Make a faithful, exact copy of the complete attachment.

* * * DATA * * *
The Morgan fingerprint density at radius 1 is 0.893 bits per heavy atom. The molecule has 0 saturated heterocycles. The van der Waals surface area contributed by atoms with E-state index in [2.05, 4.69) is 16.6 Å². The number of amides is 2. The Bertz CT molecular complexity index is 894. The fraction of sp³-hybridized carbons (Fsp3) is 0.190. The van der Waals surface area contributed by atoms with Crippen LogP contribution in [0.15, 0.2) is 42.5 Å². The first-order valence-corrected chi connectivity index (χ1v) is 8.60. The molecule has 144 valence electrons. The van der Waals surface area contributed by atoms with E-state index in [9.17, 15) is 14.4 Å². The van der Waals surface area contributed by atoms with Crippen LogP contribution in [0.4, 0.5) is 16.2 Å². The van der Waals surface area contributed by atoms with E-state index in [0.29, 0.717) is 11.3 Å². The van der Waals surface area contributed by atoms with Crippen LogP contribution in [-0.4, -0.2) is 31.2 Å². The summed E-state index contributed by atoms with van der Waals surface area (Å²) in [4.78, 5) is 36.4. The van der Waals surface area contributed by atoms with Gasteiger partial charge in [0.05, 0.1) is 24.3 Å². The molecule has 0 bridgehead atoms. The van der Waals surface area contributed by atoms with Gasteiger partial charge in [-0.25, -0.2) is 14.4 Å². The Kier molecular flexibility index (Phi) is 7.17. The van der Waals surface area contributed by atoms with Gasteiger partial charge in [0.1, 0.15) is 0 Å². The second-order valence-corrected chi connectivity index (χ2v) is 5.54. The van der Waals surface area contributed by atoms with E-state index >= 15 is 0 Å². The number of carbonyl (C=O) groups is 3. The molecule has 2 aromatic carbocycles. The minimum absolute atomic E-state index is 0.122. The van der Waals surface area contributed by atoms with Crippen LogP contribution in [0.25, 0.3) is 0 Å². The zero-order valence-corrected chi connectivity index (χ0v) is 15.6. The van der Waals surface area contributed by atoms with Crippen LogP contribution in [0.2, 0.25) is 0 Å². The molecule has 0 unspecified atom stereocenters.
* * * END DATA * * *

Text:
The Morgan fingerprint density at radius 1 is 0.893 bits per heavy atom. The molecule has 0 saturated heterocycles. The van der Waals surface area contributed by atoms with E-state index in [2.05, 4.69) is 16.6 Å². The number of amides is 2. The Bertz CT molecular complexity index is 894. The fraction of sp³-hybridized carbons (Fsp3) is 0.190. The van der Waals surface area contributed by atoms with Crippen LogP contribution in [0.15, 0.2) is 42.5 Å². The first-order valence-corrected chi connectivity index (χ1v) is 8.60. The molecule has 144 valence electrons. The van der Waals surface area contributed by atoms with E-state index in [9.17, 15) is 14.4 Å². The van der Waals surface area contributed by atoms with Crippen LogP contribution in [0.4, 0.5) is 16.2 Å². The van der Waals surface area contributed by atoms with E-state index in [0.29, 0.717) is 11.3 Å². The van der Waals surface area contributed by atoms with Crippen LogP contribution in [-0.4, -0.2) is 31.2 Å². The summed E-state index contributed by atoms with van der Waals surface area (Å²) in [4.78, 5) is 36.4. The van der Waals surface area contributed by atoms with Gasteiger partial charge in [0.05, 0.1) is 24.3 Å². The molecule has 0 bridgehead atoms. The van der Waals surface area contributed by atoms with Gasteiger partial charge in [-0.25, -0.2) is 14.4 Å². The Kier molecular flexibility index (Phi) is 7.17. The van der Waals surface area contributed by atoms with Gasteiger partial charge in [0.1, 0.15) is 0 Å². The second-order valence-corrected chi connectivity index (χ2v) is 5.54. The van der Waals surface area contributed by atoms with E-state index >= 15 is 0 Å². The number of carbonyl (C=O) groups is 3. The molecule has 2 aromatic carbocycles. The minimum absolute atomic E-state index is 0.122. The van der Waals surface area contributed by atoms with Crippen LogP contribution in [0.25, 0.3) is 0 Å². The zero-order valence-corrected chi connectivity index (χ0v) is 15.6. The van der Waals surface area contributed by atoms with Crippen LogP contribution in [0.2, 0.25) is 0 Å². The molecule has 0 unspecified atom stereocenters.